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Putting an end to the inequality built into our education system is a noble ambition – but if we’re talking about school reform… why stop there, asks Melissa Benn...
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We could probably all recite the key figures in our sleep. Just 7% of children are educated in the private sector, yet this group will go on to dominate the key professions in our society – the media, law, finance and, of course, politics.
Boris Johnson is the 20th British Prime Minister to have been educated at Eton – proof, if we needed it, of the continued stranglehold of elite institutions on our supposedly open and democratic society.
And yet, for nearly four decades, attempts to reform the nation’s private schools have not been the priority of any political party or government.
If anything, private schools have been held up as an ideal from which their poorer state counterparts should learn.
Yet we all know that the success of private schools largely depends on resources: the sector spends, on average, three times as much as state schools, enabling a much broader curriculum and smaller classes, and they are often teaching the most advantaged children to begin with.
It’s what I call the ‘alchemy of privilege’, and it rocket boosts the chances of our already most advantaged children.
Suddenly, however, private schools are back on the agenda. A couple of powerful books on the subject have been published over the last year, showing just how vast, and unfair, the gap between the private and state sector has become.
Now a grass roots group, Labour Against Private Schools, sporting the cheeky hashtag #AbolishEton, and winning the support of influential figures like former Labour leader Ed Miliband, is demanding fresh action on this old problem.
The group’s programme includes the end of state subsidies to private schools, a new tax on school fees (Labour has already promised this) and greater contextual admissions to university.
Other proposals currently being floated include the opening up of private schools to large numbers of less-advantaged children, although it is important that this does not allow private schools to take in only high attainers, so further depleting state schools.
Taken together, such reforms might well lead to what writer Robert Verkaik has called the ‘slow euthanasia’ of the private sector.
Let’s not forget, however, that there is plenty of inequality within the state system.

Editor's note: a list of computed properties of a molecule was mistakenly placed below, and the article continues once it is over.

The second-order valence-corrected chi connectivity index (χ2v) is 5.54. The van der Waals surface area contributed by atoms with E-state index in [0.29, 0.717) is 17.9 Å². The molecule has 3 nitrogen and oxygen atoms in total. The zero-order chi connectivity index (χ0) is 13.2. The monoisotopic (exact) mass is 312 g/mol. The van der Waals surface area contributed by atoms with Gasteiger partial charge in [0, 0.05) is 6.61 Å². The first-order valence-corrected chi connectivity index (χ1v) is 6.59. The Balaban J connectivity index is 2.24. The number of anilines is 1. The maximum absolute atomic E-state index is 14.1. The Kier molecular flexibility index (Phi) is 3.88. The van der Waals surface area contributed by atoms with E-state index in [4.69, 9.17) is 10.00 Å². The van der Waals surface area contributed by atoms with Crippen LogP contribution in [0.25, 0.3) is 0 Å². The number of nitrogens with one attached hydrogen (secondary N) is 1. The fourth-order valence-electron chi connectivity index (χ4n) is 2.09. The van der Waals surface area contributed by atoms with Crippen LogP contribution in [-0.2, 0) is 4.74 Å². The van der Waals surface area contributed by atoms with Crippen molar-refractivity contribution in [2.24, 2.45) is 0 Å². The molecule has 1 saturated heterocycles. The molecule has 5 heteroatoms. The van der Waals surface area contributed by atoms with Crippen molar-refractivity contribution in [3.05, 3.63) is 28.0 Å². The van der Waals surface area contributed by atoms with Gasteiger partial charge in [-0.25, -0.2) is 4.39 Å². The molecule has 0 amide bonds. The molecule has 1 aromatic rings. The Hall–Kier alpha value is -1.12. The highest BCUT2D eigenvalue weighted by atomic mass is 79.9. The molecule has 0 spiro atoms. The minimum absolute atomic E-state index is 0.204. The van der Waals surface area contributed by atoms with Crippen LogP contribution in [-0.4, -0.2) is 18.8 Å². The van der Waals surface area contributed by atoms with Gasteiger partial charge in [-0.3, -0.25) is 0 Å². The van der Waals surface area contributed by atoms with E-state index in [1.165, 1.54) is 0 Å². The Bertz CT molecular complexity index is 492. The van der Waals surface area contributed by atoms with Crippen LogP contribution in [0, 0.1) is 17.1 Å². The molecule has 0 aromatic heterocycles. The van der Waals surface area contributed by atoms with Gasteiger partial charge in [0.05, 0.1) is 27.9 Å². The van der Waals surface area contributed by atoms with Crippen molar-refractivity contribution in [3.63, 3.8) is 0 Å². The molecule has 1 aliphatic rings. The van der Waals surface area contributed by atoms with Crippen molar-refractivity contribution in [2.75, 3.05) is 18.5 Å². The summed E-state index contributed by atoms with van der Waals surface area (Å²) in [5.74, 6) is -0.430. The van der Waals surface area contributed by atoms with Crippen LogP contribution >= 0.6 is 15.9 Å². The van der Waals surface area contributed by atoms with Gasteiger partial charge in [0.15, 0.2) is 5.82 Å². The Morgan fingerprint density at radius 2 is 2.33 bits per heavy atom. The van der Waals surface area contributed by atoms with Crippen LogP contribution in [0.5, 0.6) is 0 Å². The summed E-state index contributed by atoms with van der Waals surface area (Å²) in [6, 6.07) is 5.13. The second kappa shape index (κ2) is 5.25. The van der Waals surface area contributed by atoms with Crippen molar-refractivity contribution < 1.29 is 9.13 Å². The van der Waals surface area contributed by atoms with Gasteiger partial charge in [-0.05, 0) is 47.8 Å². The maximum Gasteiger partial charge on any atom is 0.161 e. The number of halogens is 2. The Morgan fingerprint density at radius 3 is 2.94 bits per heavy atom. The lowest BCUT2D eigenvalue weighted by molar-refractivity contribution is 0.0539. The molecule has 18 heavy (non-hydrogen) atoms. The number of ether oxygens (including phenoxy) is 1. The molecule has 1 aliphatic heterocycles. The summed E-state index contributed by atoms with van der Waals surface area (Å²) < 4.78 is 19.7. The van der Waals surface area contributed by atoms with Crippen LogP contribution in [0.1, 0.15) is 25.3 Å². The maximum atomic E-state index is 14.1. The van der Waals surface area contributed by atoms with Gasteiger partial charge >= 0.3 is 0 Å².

Grammar schools segregate children largely on the basis of social background, and there are many covertly selective practices across the system, from faith-based admissions systems to excluding poorer children by demanding they purchase expensive uniforms.
However, I think we are missing something really important if we concentrate only on the inequality issue. Yes, we need a fair system, but we also need a modern one.
Many of the institutions and practices of the English education system in 2019 directly reflect the assumptions and prejudices of the 19th century; they are outmoded and not fit for purpose.
Compare that to top performing systems in the world from Finland to Canada. Not only do they have a negligible private sector but they offer every child, whatever their background, broadly the same educational chances.
Finland famously reformed its own highly stratified education system in the 1970s, abolishing private and selective education and establishing a comprehensive framework.
Finnish students remain among the top performing in the world, with a lower ‘attainment gap’ than our own.
Canada, too, has a high quality comprehensive system, with later school starting and no tracking (streaming) until 15 or later.
Students are offered a much broader range of extra curricular opportunities while, as in Finland, teachers are highly qualified, well-respected and left to get on with the job – not something we could say about our own top-down, data obsessed system.
So as we start a new school term, let’s start a fresh, big picture conversation about reform.
Breaking down all forms of segregation is a key ambition, but so is forging a system that gives all children access to the kinds of schooling that the privately educated have enjoyed for so long, with smaller classes, qualified teachers and a broad, stimulating and relevant curriculum.
It really is not too late to build a system fit for the 21st century.
Melissa Benn is a writer and campaigner. Her latest book, Life Lessons: The Case for a National Education Service, is published by Verso.
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